Starting with my center channel
Also, in reference to the 1k - 2k hump, I’m crossing over at around 500-600hz with a 2nd order so I don’t think it’s going to be much of an issue.
There's a few things you can check. The first is to go to whatever box program you used (ie WinISD) and check for first port resonance. This will be on the screen that informs you of port length and size. See if that is anywhere near your problem area. Second, you can line the inside of the box with an old mattress pad or closed cell foam. If it happens to be standing waves, that should help.
Ok, I double checked winisd and my first port resonance is 1,036hz so I don’t think that’s an issue. Next, winisd shows a flat response down to about 60hz, then about a 1.5db increase to 45hz and then back to 0db at 38hz with an f3 of 33hz and an f10 of 27hz.
So, my next step will be lining the inside of the enclosure. I have three basic options. I can go pick up poly-fil. I have enough 1” acoustic foam (the two color stuff you put on walls to trap reflections) or I have enough (probably) Safe n Sound rockwool left over to do that walls with that. Any of those better than any others?
I would use the acoustic foam you have. Typically for a ported enclosure you don't want to use loose polyfil, one main reason, is it coming out the ports. Believe it or not, the main thing I use is cheap mattress toppers I pick up from Walmart. Sounds kind of silly to some people, but it works great for this and is pretty cheap. I haven't done any real tests, but from others that have, supposedly one of the best is recycled denim insulation.
Well @123toid , this is getting pretty frustrating... This is both woofers, after adding the acoustic treatment. It is virtually identical to the measurement without treatment... I’m not sure what do do at this point...
It would appear to be a problem with the room, which you'll want to fix with you room eq of your av receiver. It's the reason the room equalizer is on your receiver. Unfortunately none of us have the perfect room. Or at least I should say not many of us. O of the ways to test if it's your room is to take measurements from different distances. First start out as close as you can to the speaker without touching it. Then keep backing it up until you see the null. If it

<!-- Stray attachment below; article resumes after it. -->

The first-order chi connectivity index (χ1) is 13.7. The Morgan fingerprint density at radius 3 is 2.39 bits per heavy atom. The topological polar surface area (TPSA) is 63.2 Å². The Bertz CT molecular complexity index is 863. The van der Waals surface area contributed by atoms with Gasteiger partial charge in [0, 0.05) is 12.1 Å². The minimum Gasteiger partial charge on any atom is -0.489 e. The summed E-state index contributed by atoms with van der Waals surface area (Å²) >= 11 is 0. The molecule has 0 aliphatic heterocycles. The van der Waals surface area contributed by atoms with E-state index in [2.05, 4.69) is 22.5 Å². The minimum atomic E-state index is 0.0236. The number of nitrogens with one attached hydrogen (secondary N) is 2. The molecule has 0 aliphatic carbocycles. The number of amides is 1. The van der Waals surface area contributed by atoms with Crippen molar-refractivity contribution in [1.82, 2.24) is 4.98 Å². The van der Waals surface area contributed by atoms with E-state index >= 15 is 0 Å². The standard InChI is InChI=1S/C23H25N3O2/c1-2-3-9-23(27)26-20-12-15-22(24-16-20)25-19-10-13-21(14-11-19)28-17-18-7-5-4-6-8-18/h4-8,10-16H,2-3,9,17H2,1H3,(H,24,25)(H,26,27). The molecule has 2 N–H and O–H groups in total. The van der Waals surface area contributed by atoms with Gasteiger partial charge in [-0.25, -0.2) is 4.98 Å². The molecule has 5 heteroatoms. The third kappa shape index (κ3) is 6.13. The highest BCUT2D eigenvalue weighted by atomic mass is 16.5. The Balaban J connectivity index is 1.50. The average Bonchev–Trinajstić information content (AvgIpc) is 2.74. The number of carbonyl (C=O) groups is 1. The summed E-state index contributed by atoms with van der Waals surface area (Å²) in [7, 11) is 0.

I’ll do that again tomorrow (forgot to save those results or take pictures) but I did about 1.5 ft, and about 6 feet. All three graphs looked almost identical...
Definitely do an up close measurement, that will give you an idea if it is the speaker. Having said all this, I'm not sure it is as big of an issue as it looks like on the graph. Our ears don't hear sharp dips like that. What you may want to do is change the smoothing of your graph to ERB. ERB is one of the measurements that will give you a more accurate representation of what the speaker will actually sound like to your ears. It is definitely worth a look. Of course, the final test is to listen to some material and see if you hear the loss as well.
I should mention at 1.5 feet you are getting a lot of room in your reading from about 500hz and below.
Graph is the measurement yesterday from 3 feet and then the measurement from the picture. Again, almost identical. Normally I’d agree about the peaks and valleys being virtually inconceivable but this is a 10db swing over like 30hz within the male vocal range. But at this point, I don’t even know what to think... for a half second, I thought maybe it was my mic but if I play the two tones at the peak and valley, it is definitely an audible difference.
could it be the small amp I’m using to drive the test?! That just came to me as an option that I’ve been ignoring.
It is doubtful it's the amp, but it always could be.. One might assume it is the driver, but since I also have this driver and have finished a design with it, I know that is not the case. So if your up close measurement still looks off (ie it is not the room), then there's only two possibilities that I can think of. Either you do not have enough bracing or you have a small air leak. What does your bracing look like? If you do not want to do an up close measurement, you could always try another speaker int he same location to see if you are getting a similar dip. If you are, then it is the room/location.
bracing is ok but not extensive. Is there a good way to determine where more needs to be? As for any possible air leaks, I’ll double check that.
The general rule of thumb is every 12 in needs a brace. That is a generalization though. You can try a knock test. If your hear it resonate you need more bracing there. If you get a solid thud, you may not. Looking at your speaker, I probably would have a window brace on each inside of the woofer and three brace in between those two going the width of the center (down the middle). I typically round over the insides of the braces as well. You can see a version of what I do here: https://toidsdiyaudio.com/community/diy-speakers-diy-speakers/the-uglies-tower-and-surround-build-log/#post-376
I probably should have added some vertically, but I didn't this time.
Just when I thought I could put the router away... ok, I’m not sold on my issue being either of these problems but I’m out of ideas so what the heck, right? I’ll get to fabricating some bracing soon but I guess I’ll check all the seals first.
When will the response graphs for the Esoterics and Corundum be coming out?